The market place need good competition. Driving 2.5 hours to a Tesla service center sucks.
 
The BYD issue depends on whether you are thinking short term (next few years) or long term... like 6+. A LOT can happen in a rapidly evolving market between now and then, and that long term is where all the money is (bc I think the US will be >50% EV new cars in 2030).

Musk was scoffing at BYD as recently as 2018. And last quarter BYD shipped more EVs in China than Tesla did. With some $$$ help from the Chinese govt, ofc.

It is clear that BYD is the only company that Tesla sees as competition at this point. Elon has looked at Ford and GM as 'dead/zombie companies' for several years now, and said as much. Tesla's offerings and pricing in China are set by a price war with BYD. And the resulting innovations and cheaper processes are then passed to the EU plant, and then last shipped off to the US. Implying that Tesla sees the US as a non-competitive 'private garden' at this point, where it can charge a lot more for EVs, run a generation (18 mos) behind, and still clear plenty of profit. Home turf advantage I suppose.

So, when will BYD show up here? That is a political question. Protectionism says never, populism says sooner (to get the consumer the cheapest car). And if you have two supposedly protectionist and populist parties, what will happen? Can't say.

But I will predict that if Europeans are buying nice EVs that cost half or 2/3rds of the US MSRP in 4-5 years... the US people will demand fair access.
 
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The latest NEVI new charging structure in Kingston, NY is a bust, in spite of spending a lot to get it going. Electrify America is doing a poor job as compared to the Tesla charging network. Their systems at best are glitchy which doesn't help concerns of range anxiety.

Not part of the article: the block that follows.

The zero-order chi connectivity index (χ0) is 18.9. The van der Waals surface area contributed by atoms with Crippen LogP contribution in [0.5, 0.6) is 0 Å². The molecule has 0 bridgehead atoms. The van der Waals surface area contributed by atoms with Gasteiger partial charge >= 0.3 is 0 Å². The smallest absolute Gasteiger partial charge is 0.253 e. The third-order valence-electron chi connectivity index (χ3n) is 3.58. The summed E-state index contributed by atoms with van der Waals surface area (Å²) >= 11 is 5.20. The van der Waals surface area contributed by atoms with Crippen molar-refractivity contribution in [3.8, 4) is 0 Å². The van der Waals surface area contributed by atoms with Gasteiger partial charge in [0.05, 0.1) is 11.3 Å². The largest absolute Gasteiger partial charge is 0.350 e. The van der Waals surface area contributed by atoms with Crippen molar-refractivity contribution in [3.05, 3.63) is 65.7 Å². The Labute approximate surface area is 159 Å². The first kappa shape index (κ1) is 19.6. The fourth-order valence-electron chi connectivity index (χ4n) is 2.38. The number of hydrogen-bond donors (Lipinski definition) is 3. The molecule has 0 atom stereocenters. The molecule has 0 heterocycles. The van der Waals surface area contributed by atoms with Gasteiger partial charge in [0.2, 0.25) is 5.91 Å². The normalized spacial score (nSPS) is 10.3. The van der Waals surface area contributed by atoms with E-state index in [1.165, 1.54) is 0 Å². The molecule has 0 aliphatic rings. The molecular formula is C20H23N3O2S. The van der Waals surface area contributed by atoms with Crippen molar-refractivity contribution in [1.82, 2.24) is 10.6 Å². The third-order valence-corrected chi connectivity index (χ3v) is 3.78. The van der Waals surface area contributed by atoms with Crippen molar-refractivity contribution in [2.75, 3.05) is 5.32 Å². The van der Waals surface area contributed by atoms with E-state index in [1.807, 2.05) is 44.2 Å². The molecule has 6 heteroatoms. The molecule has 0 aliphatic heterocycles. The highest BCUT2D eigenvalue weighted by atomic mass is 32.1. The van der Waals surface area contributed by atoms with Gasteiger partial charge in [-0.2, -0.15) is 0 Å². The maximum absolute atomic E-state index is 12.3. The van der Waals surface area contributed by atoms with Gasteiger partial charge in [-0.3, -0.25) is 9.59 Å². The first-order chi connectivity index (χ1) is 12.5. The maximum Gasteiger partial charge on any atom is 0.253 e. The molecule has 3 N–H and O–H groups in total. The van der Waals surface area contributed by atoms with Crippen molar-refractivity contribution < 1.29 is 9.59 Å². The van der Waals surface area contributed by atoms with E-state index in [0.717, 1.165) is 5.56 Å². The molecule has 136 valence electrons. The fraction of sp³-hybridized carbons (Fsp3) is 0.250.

I haven't used a Tesla DCFC, so I can't directly compare (though I believe what I hear about reliability and ease of use). I do think Electrify America gets a bit of a bad rap. Their early DCFC stations were not very reliably up, but they improved a lot and were running very reliably along the I-81 and I-95 corridor between my house in Central NY and Richmond, VA. I have noticed a slight degradation recently, but nothing that warrants all the doom and gloom.

The Rivian driver probably doesn't realize that the first DCFC stop did a better job of warming his battery than the vehicle pre-conditioning did, which is likely why the second stop had faster charger times. Sorry to break the bad news to him, but 100 kWh/h charging on a 20 degree day is pretty reasonable, especially given that his truck was probably not parked in a warm garage in NYC.

Otherwise, I agree that broken credit card readers, bad screens, weird connection problems, etc. shouldn't be tolerated. My experience with a number of other Evolve NY DCFC sites have not mirrored his - they have card readers that work, the stations are up, and charging was easy. My only complaint about the Evolve NY funded charges is that they all seem to use a different payment company, so it is not solving the problem of having so many apps on your phone to buy charging time.

The goal should be that you get out of your car, insert a card into the slot, and plug the cord in and it works 100% of the time. I don't think we are there yet (Tesla may be closest, or may be there, for all I know, excepting the credit card slot). It needs to be like the gas fill-up experience to be acceptable to most people, and the DCFCs have to be right off the highway and not tucked in some out of the way location that you need to find (this is especially unpopular with women, I believe). It's not complicated - make it easy like getting gas and put them right on the side of the road under well-lit structures.